Transformation Thursday - C# to Ruby, Referencing and using other libraries

August 7, 2014

I am learning Ruby and thought it would be useful to other .NET developers who are coming to Ruby to understand the differences.

I’ve covered:

Today I wanted to take a look at using and referencing other libraries. In the .NET world we are fortunate enough to have one of the best if not the best IDEs in Visual Studio. In Visual Studio it is a matter of right-click, add Reference and you select the assembly you wish. Once you have added the reference you want the next step is to add a using statement to the class file where you will be using the referenced assembly’s functionality.

Here is a class declaration with a few using statements needed to send an email in C#.

using System.Net;
using System.Net.Mail;

namespace Foo {
	class Bar {

		void SendEmail(string to, string from, string subject, string body) {
		  // implementation
		}
	}
}

So how do you go ahead and do the same in Ruby? Let me introduce you to the require and load keyword. Require, and Load are global functions defined in Object but are used like language keywords.

There is a small difference between require and load. The load keyword includes the Ruby source file every time it is called. Require which is more commonly used will only include the source file once and then caches it.

If you were paying attention you would have noticed I mentioned source files, Ruby is a scripting language it does not compile down to a dynamic link library or similar. When using require or load there is no need to include the ‘.rb’ file extension.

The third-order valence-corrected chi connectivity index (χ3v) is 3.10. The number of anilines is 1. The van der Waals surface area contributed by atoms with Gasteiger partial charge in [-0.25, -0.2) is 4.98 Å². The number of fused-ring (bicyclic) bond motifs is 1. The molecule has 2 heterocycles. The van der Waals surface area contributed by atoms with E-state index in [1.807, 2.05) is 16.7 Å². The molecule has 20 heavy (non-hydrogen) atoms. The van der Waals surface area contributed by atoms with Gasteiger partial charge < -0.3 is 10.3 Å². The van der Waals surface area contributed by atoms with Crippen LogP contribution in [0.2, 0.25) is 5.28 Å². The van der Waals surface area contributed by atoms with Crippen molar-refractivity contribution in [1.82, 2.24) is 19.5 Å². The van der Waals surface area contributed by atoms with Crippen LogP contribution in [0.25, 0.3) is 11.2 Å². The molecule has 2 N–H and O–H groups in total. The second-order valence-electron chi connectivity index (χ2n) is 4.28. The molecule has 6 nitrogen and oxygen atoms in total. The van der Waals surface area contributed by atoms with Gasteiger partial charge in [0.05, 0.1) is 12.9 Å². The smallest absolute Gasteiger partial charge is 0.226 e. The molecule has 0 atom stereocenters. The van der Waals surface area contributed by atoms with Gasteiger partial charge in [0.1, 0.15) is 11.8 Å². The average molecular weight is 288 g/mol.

The exact syntax to require or load a Ruby source file is

require 'net/smtp'

module Foo
	class Bar
		def send_email(to, from, subject, body)
		  # implementation
	end
end

or

load 'net/smtp'

module Foo
	class Bar
		def send_email(to, from, subject, body)
		  # implementation
	end
end

Pretty simple and straightforward, that is the theme in Ruby. We have covered the basic structure of a Ruby program. In the next Transformation Thursday post, I would like to circle back and look at Modules once more.


Discussion, links, and tweets

My name is Deon Heyns and I am a developer learning things and documenting them in realtime. Python, Ruby, Scala, .NET, and Groovy are all languages I have written code in. I appeared in the New York Post once. I host my code up at GitHub and Bitbucket so have a look at my code, fork it and send those pull requests.

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